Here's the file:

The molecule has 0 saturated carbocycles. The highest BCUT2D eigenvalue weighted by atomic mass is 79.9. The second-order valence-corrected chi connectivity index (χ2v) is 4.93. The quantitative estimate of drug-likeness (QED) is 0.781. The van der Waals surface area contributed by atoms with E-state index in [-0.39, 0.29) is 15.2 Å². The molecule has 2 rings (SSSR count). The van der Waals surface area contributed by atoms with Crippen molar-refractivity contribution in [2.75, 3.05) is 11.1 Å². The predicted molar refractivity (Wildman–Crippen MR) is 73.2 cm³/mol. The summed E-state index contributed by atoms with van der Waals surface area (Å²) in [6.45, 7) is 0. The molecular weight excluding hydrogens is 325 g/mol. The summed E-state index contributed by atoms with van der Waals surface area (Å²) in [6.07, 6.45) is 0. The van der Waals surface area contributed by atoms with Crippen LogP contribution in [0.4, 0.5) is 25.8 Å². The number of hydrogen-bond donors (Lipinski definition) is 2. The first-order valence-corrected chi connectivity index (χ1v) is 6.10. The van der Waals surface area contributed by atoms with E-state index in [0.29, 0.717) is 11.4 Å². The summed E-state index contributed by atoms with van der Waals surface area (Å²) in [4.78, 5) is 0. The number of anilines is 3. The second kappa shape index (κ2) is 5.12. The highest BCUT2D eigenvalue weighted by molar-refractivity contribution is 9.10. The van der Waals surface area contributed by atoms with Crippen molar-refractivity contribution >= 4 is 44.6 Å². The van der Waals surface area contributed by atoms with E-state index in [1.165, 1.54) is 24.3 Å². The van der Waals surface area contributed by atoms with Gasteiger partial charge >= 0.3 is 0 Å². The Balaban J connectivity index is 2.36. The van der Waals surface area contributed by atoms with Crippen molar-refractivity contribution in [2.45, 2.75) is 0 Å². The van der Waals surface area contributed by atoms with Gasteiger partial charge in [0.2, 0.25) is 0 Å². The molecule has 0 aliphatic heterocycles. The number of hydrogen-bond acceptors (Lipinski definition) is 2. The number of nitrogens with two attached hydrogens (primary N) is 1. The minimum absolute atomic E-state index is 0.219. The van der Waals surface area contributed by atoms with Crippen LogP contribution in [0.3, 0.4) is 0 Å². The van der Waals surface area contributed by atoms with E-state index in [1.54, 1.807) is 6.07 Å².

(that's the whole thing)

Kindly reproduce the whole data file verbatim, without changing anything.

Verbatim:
The molecule has 0 saturated carbocycles. The highest BCUT2D eigenvalue weighted by atomic mass is 79.9. The second-order valence-corrected chi connectivity index (χ2v) is 4.93. The quantitative estimate of drug-likeness (QED) is 0.781. The van der Waals surface area contributed by atoms with E-state index in [-0.39, 0.29) is 15.2 Å². The molecule has 2 rings (SSSR count). The van der Waals surface area contributed by atoms with Crippen molar-refractivity contribution in [2.75, 3.05) is 11.1 Å². The predicted molar refractivity (Wildman–Crippen MR) is 73.2 cm³/mol. The summed E-state index contributed by atoms with van der Waals surface area (Å²) in [6.45, 7) is 0. The molecular weight excluding hydrogens is 325 g/mol. The summed E-state index contributed by atoms with van der Waals surface area (Å²) in [6.07, 6.45) is 0. The van der Waals surface area contributed by atoms with Crippen LogP contribution in [0.4, 0.5) is 25.8 Å². The number of hydrogen-bond donors (Lipinski definition) is 2. The first-order valence-corrected chi connectivity index (χ1v) is 6.10. The van der Waals surface area contributed by atoms with E-state index in [0.29, 0.717) is 11.4 Å². The summed E-state index contributed by atoms with van der Waals surface area (Å²) in [4.78, 5) is 0. The number of anilines is 3. The second kappa shape index (κ2) is 5.12. The highest BCUT2D eigenvalue weighted by molar-refractivity contribution is 9.10. The van der Waals surface area contributed by atoms with Crippen molar-refractivity contribution >= 4 is 44.6 Å². The van der Waals surface area contributed by atoms with E-state index in [1.165, 1.54) is 24.3 Å². The van der Waals surface area contributed by atoms with Gasteiger partial charge >= 0.3 is 0 Å². The Balaban J connectivity index is 2.36. The van der Waals surface area contributed by atoms with Crippen molar-refractivity contribution in [2.45, 2.75) is 0 Å². The van der Waals surface area contributed by atoms with Gasteiger partial charge in [0.2, 0.25) is 0 Å². The molecule has 0 aliphatic heterocycles. The number of hydrogen-bond acceptors (Lipinski definition) is 2. The number of nitrogens with two attached hydrogens (primary N) is 1. The minimum absolute atomic E-state index is 0.219. The van der Waals surface area contributed by atoms with Crippen LogP contribution in [0.3, 0.4) is 0 Å². The van der Waals surface area contributed by atoms with E-state index in [1.54, 1.807) is 6.07 Å².